The original Edelbrock Tunnel Ram manifold for either small- or big-block Chevrolet contained runners to significantly-larger cross-section areas than the manifolds from Weiand.  Racers using Weiand manifolds at the time, including Bill, claimed a broader and improved torque band, largely based on slightly smaller runners.  Elapsed times seemed more improved than terminal speed, obviously a benefit to drag racers.

After some discussion to see if he’d be willing to try an Edelbrock big-block manifold of slightly different internal dimensions, he agreed to give it a shot.  What followed was a flow bench exercise that led to sizing the runners specific to the four “good” and four “bad” cylinder head ports, the objective being to improve net torque over the production Edelbrock manifold.  When completed, and by viewing the manifold from the cylinder head flange side, the four “bad” ports had runner cross-section areas (at the heads) that were much smaller than the head ports.  As much as 5/8-inch of overlap existed at the runner floor and push-rod side of the head ports.  And again, nothing was detectible from outside the manifold.  If memory serves, it was worth about 1/10th second quicker than what Bill had been running… in a era when that amount of reduction was considered worthwhile.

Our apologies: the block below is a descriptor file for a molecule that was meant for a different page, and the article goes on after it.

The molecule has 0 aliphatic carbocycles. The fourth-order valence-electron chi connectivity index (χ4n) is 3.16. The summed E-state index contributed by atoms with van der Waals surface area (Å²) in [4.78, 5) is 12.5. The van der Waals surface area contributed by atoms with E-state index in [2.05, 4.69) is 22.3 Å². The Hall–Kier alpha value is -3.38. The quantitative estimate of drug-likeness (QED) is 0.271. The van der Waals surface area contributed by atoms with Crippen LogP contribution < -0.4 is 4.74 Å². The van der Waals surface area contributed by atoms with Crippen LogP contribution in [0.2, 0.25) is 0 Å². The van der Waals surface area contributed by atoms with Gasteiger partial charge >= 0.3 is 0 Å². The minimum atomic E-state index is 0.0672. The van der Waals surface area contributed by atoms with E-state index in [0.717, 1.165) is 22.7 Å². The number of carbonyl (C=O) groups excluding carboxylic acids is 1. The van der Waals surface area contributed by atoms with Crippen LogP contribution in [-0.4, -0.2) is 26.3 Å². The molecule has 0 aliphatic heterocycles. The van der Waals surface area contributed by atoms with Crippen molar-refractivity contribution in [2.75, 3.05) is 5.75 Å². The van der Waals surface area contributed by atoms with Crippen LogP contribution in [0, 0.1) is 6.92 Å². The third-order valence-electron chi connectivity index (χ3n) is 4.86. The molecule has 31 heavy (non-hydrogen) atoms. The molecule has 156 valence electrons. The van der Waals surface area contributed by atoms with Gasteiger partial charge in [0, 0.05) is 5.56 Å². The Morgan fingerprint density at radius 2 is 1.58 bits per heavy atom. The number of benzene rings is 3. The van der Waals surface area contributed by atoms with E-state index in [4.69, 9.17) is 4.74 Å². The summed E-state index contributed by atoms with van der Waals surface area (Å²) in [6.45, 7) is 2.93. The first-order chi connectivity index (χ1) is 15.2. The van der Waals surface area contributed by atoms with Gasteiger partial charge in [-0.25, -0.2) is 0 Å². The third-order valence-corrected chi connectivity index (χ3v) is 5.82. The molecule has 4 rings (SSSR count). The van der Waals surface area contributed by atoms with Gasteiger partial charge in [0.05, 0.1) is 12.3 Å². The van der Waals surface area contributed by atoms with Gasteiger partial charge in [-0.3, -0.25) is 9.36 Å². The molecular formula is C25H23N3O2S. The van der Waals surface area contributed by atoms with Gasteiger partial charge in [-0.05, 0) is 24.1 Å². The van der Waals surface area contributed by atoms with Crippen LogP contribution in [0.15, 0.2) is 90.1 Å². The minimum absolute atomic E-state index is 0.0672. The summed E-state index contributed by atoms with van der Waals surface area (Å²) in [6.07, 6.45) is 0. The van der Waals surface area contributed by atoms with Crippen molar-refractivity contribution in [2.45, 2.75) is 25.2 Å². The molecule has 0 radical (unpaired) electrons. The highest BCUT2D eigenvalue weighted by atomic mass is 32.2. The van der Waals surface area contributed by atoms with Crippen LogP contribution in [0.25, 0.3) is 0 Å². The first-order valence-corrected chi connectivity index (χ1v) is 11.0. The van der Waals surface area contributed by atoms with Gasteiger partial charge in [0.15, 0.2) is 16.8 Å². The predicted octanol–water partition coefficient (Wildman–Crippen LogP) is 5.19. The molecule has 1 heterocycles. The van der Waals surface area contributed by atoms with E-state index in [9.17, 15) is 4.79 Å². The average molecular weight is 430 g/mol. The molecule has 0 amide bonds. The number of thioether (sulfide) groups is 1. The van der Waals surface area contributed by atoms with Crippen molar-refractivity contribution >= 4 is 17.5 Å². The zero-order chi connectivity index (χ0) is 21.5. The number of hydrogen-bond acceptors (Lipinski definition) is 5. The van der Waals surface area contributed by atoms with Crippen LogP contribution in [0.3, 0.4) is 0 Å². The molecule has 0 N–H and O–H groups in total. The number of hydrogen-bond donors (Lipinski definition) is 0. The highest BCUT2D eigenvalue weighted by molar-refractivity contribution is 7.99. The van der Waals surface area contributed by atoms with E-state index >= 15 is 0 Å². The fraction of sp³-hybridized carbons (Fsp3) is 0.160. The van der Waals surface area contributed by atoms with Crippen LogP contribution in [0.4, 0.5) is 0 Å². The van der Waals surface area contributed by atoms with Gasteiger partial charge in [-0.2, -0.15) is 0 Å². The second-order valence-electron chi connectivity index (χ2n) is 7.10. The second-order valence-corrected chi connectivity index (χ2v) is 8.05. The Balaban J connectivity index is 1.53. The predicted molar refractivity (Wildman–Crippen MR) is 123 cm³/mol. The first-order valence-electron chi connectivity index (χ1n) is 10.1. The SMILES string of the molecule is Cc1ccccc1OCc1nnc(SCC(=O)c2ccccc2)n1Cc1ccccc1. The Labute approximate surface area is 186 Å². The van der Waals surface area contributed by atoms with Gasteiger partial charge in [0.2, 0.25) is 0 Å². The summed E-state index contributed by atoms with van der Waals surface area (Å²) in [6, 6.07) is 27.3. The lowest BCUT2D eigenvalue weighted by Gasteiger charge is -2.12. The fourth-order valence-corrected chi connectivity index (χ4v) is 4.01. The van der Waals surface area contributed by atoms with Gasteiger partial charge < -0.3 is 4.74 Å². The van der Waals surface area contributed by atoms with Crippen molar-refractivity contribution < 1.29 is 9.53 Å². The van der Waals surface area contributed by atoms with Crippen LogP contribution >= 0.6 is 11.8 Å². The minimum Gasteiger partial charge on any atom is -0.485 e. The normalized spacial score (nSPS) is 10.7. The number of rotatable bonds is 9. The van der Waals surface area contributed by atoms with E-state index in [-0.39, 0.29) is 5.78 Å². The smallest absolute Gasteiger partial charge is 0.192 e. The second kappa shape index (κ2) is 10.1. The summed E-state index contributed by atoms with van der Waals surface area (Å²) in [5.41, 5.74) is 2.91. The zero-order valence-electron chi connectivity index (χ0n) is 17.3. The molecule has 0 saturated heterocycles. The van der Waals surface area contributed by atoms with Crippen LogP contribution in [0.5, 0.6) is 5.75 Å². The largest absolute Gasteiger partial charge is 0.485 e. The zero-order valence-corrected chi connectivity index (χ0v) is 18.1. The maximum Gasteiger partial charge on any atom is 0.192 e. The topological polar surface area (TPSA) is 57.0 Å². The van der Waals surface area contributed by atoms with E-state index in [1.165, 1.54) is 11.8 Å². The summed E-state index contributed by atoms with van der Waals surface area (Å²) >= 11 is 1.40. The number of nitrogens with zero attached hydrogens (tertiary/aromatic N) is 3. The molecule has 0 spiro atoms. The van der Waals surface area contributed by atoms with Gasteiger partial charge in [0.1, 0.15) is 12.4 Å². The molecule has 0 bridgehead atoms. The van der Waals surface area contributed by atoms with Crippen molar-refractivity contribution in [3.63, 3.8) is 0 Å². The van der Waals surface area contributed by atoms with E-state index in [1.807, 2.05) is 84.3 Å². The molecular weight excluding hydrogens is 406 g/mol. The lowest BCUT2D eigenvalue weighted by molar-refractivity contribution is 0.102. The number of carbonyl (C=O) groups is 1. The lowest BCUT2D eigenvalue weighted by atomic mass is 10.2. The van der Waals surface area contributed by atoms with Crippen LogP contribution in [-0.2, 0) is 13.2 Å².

But there was one occasion when this manifold “customization” deal back-fired.  We’d been doing some “filed core” intake manifolds for John Lingenfelter and Larry Tores, both then running small-block Chevrolet; John in his Camaro convertible and Larry in his little Chevy II.  For these two different engine combinations, I’d filed some cores to help integrate the manifold with the two different camshafts these racers were running.  Keep in mind that filing cores required a couple of important steps: (1) the foundry had to make special effort to provide solid cores (not shells as in production parts) that could be re-shaped by sanding off certain areas and (2) the machining of such special parts needed to be separate from production manifold machining operations.

Well, the first requirement was obviously met, else there wouldn’t have been any special manifolds to machine.  The problem lay with the second requirement.  I’d tagged the four manifolds with the intention of having them kept separate from a production run.  The day after they were to be finished, when I went to find them for John and Larry, I discovered the parts had been boxed, placed in inventory and shipped the previous day.

Now, what would you have thought if, after purchasing your Edelbrock “Tarantula” manifold, you looked at the port match or discovered non-identifiable distribution fixes not found in other Tarantulas?  I’ve wondered about that numerous times.  But the best laid plans…